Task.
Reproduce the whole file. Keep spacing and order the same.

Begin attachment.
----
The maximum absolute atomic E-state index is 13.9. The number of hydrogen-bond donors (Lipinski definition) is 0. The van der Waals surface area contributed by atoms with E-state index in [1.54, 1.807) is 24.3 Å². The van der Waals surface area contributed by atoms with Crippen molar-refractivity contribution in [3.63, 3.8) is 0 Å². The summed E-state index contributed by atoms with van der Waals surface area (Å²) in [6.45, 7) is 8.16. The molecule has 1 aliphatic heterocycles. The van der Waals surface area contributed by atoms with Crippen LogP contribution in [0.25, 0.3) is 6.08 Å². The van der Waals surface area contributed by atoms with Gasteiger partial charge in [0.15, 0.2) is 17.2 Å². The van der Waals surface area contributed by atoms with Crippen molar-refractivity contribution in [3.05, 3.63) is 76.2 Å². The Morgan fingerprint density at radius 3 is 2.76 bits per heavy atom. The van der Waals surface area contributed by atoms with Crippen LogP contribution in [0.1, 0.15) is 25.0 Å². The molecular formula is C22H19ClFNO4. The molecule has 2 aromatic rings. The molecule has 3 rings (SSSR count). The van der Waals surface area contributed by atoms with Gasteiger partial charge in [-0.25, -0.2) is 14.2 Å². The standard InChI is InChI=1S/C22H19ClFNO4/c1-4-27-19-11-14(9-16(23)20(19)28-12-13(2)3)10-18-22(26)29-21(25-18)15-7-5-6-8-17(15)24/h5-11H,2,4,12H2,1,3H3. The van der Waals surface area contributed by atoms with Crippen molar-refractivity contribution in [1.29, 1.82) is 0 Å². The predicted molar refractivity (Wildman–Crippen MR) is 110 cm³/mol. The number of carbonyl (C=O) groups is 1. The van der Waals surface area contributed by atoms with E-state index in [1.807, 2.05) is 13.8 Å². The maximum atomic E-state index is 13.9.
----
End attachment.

The maximum absolute atomic E-state index is 13.9. The number of hydrogen-bond donors (Lipinski definition) is 0. The van der Waals surface area contributed by atoms with E-state index in [1.54, 1.807) is 24.3 Å². The van der Waals surface area contributed by atoms with Crippen molar-refractivity contribution in [3.63, 3.8) is 0 Å². The summed E-state index contributed by atoms with van der Waals surface area (Å²) in [6.45, 7) is 8.16. The molecule has 1 aliphatic heterocycles. The van der Waals surface area contributed by atoms with Crippen LogP contribution in [0.25, 0.3) is 6.08 Å². The van der Waals surface area contributed by atoms with Gasteiger partial charge in [0.15, 0.2) is 17.2 Å². The van der Waals surface area contributed by atoms with Crippen molar-refractivity contribution in [3.05, 3.63) is 76.2 Å². The Morgan fingerprint density at radius 3 is 2.76 bits per heavy atom. The van der Waals surface area contributed by atoms with Crippen LogP contribution in [0.1, 0.15) is 25.0 Å². The molecular formula is C22H19ClFNO4. The molecule has 2 aromatic rings. The molecule has 3 rings (SSSR count). The van der Waals surface area contributed by atoms with Gasteiger partial charge in [-0.25, -0.2) is 14.2 Å². The standard InChI is InChI=1S/C22H19ClFNO4/c1-4-27-19-11-14(9-16(23)20(19)28-12-13(2)3)10-18-22(26)29-21(25-18)15-7-5-6-8-17(15)24/h5-11H,2,4,12H2,1,3H3. The van der Waals surface area contributed by atoms with Crippen molar-refractivity contribution in [1.29, 1.82) is 0 Å². The predicted molar refractivity (Wildman–Crippen MR) is 110 cm³/mol. The number of carbonyl (C=O) groups is 1. The van der Waals surface area contributed by atoms with E-state index in [1.807, 2.05) is 13.8 Å². The maximum atomic E-state index is 13.9.